Due to refereeing decisions, Liverpool were miffed during Saturday’s 1-1 draw with Aston Villa.
Dermot Gallagher, a former Premier League referee, has backed the decision to overturn Cody Gakpo’s goal against Aston Villa, but feels Tyrone Mings should have been sent off for his careless challenge on the Liverpool forward.
On Saturday, the Reds and Villa played to a 1-1 draw. However, had Jurgen Klopp’s team’s appeal at Anfield been successful, the outcome of the game may have been different.
A significant talking point was when Gakpo’s effort was disallowed in the 55th minute because Virgil van Dijk was ruled to have been offside during the goal’s setup. Ezri Konsa, a Villa defender, was said by many supporters to have made an honest effort to play the ball before it got to Van Dijk, ensuring Liverpool’s No. 4 was not a valid candidate for offside.
VAR determined that Konsa’s touch was not intentional, making Van Dijk involved in the incident and preventing Liverpool from tying the score early in the second half. “I think this is a very tough law to interpret,” Gallagher said when asked to comment on the incident on Sky Sports News. “It’s important to consider whether the player actually tries to play the ball by either blocking it or being struck by it. You can see that the VAR is unable to make a decision, so he is forced to summon the referee to the screen so that he can make the call.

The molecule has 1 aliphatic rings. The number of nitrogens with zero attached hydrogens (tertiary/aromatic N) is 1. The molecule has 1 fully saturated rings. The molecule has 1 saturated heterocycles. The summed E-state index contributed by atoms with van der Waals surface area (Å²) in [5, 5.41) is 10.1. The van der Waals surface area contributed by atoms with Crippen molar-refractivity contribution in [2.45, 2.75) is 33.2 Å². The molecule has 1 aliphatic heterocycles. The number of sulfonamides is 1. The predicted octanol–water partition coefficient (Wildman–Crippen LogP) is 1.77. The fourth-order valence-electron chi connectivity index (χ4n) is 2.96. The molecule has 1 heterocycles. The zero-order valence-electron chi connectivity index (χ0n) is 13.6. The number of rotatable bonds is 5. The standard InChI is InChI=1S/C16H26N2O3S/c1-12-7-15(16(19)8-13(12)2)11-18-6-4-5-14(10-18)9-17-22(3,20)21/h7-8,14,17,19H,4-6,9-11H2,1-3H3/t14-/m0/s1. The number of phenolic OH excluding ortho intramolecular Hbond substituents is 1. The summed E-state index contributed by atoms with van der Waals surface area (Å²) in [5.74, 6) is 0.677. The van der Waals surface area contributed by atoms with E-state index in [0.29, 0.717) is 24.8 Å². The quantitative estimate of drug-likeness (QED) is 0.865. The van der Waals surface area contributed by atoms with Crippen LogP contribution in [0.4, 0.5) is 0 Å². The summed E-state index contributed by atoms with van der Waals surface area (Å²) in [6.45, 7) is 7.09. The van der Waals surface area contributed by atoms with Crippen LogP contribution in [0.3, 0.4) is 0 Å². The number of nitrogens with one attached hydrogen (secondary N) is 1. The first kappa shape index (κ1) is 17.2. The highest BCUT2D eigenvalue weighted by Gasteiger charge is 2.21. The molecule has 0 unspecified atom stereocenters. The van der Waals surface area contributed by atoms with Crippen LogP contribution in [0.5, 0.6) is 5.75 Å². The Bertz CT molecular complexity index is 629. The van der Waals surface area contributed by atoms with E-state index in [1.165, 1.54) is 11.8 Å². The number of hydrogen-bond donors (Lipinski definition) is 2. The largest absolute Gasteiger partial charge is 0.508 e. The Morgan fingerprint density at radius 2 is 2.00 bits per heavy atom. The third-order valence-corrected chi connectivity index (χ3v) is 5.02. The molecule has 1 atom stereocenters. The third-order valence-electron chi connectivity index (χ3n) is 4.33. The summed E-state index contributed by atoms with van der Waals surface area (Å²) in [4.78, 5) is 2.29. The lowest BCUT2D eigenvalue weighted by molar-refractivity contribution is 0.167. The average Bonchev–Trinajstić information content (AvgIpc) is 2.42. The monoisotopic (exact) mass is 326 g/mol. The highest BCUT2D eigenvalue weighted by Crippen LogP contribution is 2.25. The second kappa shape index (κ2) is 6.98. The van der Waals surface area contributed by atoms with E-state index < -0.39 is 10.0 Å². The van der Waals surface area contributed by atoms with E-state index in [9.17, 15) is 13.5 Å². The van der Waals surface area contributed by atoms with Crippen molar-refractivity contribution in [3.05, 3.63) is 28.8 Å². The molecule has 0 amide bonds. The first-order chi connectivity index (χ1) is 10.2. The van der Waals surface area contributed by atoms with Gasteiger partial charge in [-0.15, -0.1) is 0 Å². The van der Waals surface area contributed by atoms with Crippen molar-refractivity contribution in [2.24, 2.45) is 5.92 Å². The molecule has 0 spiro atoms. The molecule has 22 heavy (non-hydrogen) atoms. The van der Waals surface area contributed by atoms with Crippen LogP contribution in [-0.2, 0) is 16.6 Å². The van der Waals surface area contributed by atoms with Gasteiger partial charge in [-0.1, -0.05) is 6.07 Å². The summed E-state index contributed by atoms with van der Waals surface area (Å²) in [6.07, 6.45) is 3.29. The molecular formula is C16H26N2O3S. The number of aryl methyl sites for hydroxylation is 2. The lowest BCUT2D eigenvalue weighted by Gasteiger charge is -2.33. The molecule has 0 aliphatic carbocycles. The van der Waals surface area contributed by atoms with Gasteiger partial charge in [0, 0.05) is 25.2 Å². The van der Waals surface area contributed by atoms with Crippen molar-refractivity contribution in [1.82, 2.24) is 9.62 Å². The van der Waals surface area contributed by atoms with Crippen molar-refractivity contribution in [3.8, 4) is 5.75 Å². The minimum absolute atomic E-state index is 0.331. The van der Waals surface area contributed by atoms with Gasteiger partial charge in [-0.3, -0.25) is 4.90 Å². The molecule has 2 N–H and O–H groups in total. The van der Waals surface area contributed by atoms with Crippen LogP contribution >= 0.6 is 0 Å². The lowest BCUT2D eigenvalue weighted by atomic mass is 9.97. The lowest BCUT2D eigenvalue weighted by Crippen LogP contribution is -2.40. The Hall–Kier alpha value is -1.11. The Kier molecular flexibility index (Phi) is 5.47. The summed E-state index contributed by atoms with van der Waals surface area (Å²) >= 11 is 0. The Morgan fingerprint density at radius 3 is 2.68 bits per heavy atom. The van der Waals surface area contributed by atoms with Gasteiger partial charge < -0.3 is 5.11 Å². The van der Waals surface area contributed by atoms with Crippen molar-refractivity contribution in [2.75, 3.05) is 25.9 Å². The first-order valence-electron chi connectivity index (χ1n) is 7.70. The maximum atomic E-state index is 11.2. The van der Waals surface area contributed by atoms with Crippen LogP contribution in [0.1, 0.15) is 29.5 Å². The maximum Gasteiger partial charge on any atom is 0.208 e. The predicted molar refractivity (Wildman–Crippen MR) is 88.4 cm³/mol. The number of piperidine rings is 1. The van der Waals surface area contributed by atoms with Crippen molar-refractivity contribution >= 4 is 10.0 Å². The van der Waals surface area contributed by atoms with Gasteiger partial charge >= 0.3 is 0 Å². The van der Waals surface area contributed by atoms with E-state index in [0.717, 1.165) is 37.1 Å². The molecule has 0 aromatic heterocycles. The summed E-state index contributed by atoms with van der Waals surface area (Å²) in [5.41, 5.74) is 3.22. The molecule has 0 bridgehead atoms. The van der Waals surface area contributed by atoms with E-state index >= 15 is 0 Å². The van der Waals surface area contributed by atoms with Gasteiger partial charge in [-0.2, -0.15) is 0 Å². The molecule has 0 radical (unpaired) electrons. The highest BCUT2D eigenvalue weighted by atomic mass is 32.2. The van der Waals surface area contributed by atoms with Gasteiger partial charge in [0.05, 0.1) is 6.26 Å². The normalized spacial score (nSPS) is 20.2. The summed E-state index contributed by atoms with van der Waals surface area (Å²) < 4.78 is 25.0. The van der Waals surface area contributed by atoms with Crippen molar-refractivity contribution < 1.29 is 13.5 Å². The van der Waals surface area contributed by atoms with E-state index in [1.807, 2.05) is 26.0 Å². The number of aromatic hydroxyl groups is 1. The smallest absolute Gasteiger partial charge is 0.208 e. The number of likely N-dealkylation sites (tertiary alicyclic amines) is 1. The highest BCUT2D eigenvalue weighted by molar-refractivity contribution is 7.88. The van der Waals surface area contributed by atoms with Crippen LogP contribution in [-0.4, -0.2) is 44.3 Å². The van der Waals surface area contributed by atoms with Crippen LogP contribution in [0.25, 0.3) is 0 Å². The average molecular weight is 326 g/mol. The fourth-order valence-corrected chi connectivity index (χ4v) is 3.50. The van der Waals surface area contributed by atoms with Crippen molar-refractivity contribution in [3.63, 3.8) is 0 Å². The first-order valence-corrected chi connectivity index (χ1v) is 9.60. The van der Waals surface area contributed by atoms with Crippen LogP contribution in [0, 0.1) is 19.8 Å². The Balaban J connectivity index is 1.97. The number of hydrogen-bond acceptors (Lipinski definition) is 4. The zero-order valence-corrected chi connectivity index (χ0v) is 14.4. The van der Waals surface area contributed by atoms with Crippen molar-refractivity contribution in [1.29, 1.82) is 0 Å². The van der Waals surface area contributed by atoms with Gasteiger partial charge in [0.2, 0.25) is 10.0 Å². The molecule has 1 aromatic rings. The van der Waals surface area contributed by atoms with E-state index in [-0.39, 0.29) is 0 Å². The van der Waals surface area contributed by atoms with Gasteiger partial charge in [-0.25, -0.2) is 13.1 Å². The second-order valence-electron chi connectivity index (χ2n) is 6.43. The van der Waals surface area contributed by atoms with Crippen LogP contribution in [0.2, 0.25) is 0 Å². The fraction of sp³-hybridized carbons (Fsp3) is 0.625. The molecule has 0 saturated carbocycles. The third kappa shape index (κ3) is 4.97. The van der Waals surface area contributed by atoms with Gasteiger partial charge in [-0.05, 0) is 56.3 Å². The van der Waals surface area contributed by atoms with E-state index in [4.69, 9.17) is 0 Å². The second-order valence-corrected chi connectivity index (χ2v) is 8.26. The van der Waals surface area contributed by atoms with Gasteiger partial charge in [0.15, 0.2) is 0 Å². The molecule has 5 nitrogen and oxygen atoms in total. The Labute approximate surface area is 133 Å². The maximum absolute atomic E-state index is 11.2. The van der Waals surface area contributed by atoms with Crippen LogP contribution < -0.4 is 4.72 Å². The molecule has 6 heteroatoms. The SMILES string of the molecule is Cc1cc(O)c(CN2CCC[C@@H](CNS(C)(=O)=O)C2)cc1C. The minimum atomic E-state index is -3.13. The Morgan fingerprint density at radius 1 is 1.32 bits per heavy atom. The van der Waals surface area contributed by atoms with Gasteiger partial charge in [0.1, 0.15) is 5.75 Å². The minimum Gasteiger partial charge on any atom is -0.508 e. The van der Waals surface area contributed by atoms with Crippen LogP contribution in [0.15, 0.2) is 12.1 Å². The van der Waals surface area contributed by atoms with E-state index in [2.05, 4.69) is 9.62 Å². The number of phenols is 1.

“Van Dijk is in an offside position in front of Diaz when the ball is played, and he doesn’t start moving until Konsa is hit by it.
Blocks are blocks.
Bring the ball under control or clear it for a corner is a sincere attempt at playing the ball. The official moves to the screen and questions the defender. No lines are necessary because everyone can see that Virgil van Dijk is positioned offside.
“Van Dijk receives the ball from Diaz and is still not in violation, but when the ball comes off Konsa, he is in an offside position and becomes involved. The question that arises next is: Did Konsa intentionally play that ball? He did not go for a corner or clear the ball up field, so that answer is no. If he has, it wasn’t a very successful attempt to bring it under control.”
When pressed for a definitive response on whether or not he thought the officials made the right decision, the 66-year-old emphasized that the rules of the game put those in charge of the game in a difficult situation.
In response to the question of whether the goal should have counted, he answered, “In law, no. Because I can see both sides, I feel for everyone when I say, the officials have got it absolutely right. Because of the way it is written, the referees are stuck because they have no other options. Konsa must purposefully play that ball, and the referee must err on the side of caution because it is impossible to be certain.
“The law does not benefit the officials in its current form. The odds are against achieving that objective. Although the way the law is written does not benefit the referee, if I were that player (Gakpo), I would probably feel the same way.”
In his opinion, Mings should have been suspended for his high tackle on Gakpo, which was the subject of the other contentious decision of the day. Gallagher concurred. “I don’t know what else to say, but I thought it was a red card. I would be acting recklessly if I attempted to overhead kick you and then came running in to catch you. You are extremely lucky to still be on the field when you are face-to-face with someone and you lead with your studs and they are that high.”